The most important equipment for anyone interesting in reloading cartridges is a press. While it is possible to reload some cartridges without a press (some really cheap reloading kits use a rubber mallet instead, but these require the user to possess a good amount of strength and a lot of patience), a press is a must for anyone interested in reloading cartridges at a reasonable speed.
Single stage reloading press. Click on image to enlarge.
These are used to push the cartridge cases into the dies and use the principle of levers to apply the force required to do this. There are different models of presses, usually categorized by the letter of the alphabet that they are shaped like: "C", "O" (like the one pictured above) and "H" press types. They can also be categorized from the simple single stage models (like the one pictured above) to more complex progressive reloading models that can load multiple cartridges simultaneously and can switch dies automatically with each pull of the lever.
A progressive loading press. Click on image to enlarge.
The most common types of press are the "O" and "C types, usually of the single stage models. When using a single stage model press, users generally reload cartridges in batches: i.e. they attach a die designed to decap a cartridge and then use the press to decap a bunch of cartridges one at a time first, then they switch dies to a type designed for loading and reload the same group of cartridges that have been decapped by the previous operation, one at a time. The "O" type is suitable for all stages of reloading cartridges as well as bullet swaging, whereas the "C" type is only suitable for all stages of reloading and cannot swage bullets.
Instead of a single stage model, the user may use a turret press model where the two or three dies needed for reloading are already mounted simultaneously on a turret and the user can switch between dies by rotating the turret. This saves the user the setup time required to take out one die and attach and re-position the next one when doing batches of cartridges. Older mechanically inclined readers may remember turret lathes, which use the same idea to load multiple tools on the lathe's tool post turret and switch between them using a lever.
Progressive presses like the one pictured above can handle several bullets at once, so the user can save more time by loading multiple bullets simultaneously. Progressive presses have multiple stations and hold a different die in each station. As the lever is pulled, a shell plate holding the different cartridge cases revolves under the various dies, so each case gets a different reloading operation performed to it in sequence. They can also have a device to automatically measure out the propellant and some even have devices to feed empty cases to the press with each pull of the lever. The user then needs to only hold the bullet on top the case and pull the lever.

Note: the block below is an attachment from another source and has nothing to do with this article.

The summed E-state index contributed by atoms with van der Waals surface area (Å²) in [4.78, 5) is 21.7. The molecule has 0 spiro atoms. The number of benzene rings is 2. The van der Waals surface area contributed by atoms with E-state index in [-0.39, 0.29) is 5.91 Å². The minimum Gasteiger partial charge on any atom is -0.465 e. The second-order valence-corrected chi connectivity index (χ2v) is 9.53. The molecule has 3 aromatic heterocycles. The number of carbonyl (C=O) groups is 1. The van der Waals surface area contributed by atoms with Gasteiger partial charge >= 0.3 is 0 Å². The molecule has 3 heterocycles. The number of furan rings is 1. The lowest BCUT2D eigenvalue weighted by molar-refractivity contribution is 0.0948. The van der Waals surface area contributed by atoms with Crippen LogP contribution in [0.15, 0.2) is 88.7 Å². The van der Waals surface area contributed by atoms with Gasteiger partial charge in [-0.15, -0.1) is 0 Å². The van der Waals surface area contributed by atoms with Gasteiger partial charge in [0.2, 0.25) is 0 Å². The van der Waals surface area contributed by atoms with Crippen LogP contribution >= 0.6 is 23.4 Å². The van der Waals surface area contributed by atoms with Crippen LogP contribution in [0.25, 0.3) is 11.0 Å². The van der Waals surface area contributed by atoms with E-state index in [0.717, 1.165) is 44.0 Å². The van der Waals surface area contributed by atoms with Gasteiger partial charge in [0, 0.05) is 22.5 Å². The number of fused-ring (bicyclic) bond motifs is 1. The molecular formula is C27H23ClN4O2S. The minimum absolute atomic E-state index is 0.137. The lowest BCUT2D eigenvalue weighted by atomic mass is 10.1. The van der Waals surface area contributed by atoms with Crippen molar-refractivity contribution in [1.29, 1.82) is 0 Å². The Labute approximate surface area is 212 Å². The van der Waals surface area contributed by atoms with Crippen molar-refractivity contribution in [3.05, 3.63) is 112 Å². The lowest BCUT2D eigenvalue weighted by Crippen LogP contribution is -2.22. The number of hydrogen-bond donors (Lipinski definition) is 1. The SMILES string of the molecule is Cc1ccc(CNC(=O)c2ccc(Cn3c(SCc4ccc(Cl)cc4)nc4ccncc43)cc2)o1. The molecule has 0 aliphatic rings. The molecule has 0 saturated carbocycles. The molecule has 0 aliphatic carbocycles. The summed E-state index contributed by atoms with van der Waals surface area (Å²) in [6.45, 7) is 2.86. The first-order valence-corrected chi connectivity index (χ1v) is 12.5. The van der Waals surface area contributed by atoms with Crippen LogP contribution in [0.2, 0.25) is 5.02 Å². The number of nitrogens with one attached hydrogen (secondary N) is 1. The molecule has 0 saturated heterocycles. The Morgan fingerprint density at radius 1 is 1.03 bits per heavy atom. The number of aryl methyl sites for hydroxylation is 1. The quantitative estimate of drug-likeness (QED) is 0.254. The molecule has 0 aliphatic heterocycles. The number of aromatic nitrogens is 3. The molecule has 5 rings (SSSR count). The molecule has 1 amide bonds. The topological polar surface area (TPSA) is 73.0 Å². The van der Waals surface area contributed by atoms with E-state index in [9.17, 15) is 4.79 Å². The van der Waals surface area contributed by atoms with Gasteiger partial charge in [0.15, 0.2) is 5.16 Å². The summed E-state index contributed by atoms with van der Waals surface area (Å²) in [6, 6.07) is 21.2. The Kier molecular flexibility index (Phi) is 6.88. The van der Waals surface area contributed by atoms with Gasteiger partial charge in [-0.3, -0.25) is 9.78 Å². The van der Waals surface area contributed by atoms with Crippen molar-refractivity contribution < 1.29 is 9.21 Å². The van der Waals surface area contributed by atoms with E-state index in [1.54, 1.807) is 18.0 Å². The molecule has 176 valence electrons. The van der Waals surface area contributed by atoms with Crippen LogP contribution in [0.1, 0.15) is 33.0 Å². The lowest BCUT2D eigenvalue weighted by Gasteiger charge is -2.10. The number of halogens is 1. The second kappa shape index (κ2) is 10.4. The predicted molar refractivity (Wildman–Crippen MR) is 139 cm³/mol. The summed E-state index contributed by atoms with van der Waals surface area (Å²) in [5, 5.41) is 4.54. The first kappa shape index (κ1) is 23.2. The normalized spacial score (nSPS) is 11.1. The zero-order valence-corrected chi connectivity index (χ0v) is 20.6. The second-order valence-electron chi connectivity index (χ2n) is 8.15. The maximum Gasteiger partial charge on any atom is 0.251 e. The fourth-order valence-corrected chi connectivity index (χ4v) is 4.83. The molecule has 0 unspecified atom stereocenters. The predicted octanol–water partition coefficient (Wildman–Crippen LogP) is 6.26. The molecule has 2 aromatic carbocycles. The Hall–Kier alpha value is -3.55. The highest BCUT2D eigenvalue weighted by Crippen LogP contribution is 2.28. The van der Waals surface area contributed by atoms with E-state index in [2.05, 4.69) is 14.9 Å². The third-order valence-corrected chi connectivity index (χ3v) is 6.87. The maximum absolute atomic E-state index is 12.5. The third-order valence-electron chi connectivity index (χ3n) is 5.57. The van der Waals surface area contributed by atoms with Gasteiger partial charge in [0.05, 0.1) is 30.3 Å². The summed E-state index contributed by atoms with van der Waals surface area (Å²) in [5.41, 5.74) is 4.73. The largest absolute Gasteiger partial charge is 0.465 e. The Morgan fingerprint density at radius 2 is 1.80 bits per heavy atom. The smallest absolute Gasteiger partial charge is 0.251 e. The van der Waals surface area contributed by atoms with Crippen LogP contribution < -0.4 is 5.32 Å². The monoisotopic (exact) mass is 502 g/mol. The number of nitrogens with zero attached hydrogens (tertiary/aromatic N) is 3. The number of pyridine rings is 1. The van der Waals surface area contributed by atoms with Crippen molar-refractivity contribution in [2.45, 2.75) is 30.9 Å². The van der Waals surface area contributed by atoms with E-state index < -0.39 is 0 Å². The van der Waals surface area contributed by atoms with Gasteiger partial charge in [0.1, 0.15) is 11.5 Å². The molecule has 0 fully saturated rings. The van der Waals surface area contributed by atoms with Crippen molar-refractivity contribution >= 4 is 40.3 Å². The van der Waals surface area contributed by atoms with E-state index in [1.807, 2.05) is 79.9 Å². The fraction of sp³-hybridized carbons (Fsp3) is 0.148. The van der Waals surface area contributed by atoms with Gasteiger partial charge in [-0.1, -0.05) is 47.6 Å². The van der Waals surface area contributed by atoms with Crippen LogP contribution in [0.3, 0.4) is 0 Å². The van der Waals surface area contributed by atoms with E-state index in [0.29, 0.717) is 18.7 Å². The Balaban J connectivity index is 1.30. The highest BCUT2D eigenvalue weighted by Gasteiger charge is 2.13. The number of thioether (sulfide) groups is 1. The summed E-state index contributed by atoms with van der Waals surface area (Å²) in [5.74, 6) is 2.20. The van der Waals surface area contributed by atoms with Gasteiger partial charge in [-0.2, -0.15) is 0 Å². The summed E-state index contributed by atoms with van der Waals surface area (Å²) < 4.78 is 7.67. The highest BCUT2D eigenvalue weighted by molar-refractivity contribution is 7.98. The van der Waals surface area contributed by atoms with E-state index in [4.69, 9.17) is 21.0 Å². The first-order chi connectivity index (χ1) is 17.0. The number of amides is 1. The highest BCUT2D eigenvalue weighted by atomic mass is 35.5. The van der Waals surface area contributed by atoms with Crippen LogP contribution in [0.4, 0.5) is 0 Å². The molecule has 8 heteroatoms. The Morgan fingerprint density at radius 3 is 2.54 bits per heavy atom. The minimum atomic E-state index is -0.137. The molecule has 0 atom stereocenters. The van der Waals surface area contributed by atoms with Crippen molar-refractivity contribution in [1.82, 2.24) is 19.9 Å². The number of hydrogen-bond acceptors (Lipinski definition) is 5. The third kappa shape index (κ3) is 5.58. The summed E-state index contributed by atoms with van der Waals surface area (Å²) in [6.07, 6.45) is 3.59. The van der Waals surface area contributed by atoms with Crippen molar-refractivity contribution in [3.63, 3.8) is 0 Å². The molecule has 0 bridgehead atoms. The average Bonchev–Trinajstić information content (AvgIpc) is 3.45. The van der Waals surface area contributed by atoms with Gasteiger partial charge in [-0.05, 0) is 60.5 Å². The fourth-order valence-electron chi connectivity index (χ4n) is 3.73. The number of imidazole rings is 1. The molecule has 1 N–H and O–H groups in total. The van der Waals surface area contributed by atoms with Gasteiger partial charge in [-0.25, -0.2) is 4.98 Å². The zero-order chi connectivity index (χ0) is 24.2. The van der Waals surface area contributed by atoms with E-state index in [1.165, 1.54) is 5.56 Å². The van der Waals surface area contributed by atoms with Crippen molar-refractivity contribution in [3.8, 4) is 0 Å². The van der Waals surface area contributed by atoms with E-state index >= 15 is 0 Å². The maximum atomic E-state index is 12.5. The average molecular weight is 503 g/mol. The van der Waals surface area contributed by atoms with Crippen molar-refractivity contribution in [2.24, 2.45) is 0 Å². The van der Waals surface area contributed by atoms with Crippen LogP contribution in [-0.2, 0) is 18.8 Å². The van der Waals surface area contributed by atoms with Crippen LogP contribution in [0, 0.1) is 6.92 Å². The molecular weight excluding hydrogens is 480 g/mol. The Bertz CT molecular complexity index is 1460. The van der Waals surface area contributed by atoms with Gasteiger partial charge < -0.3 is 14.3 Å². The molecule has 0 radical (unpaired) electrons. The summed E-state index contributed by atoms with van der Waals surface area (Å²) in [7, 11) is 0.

A single "O" or "C" type press can be used to reload multiple calibers and shapes of ammunition, just by using the appropriate sized dies. The only exceptions are when large cartridges such as .50 BMG need to be reloaded, as these usually need specially designed presses to handle such larger cartridges and standard sized ones cannot do the job.
The "H" type is generally used for shotgun shell reloading, where each arm of the H configuration has a separate die to resize the shell, pack in the propellant, measure shot and push wads in and then crimp the shell. These are not as versatile as the "C" or "O" presses, because they can only be used to reload the one particular gauge of shotshell that they're designed for. The cost of re-configuring a "H" type press to reload a different gauge of shotshell (i.e. buying new dies, bushings, shot bar etc.) usually costs more than buying a new H type press for a different gauge, so most users simply buy a new press from the factory to reload a different shotgun caliber. Also, when using a "H" type press, users generally work on each stage of a cartridge reloading processes in sequence, instead of the batch mode operation done with "C" or "O" type presses.
As far as prices go, single stage "C", "H" and "O" type presses cost around $40 - $80 or so for the standard models and the more heavy-duty expensive models designed for large caliber cartridges cost around $150 - $200. Turret presses range in price from around $150 - $280. Progressive presses cost about $300 - $750 or so. In many cases, a few dies are included along with the press.
In the next post, we will look at dies used for reloading.
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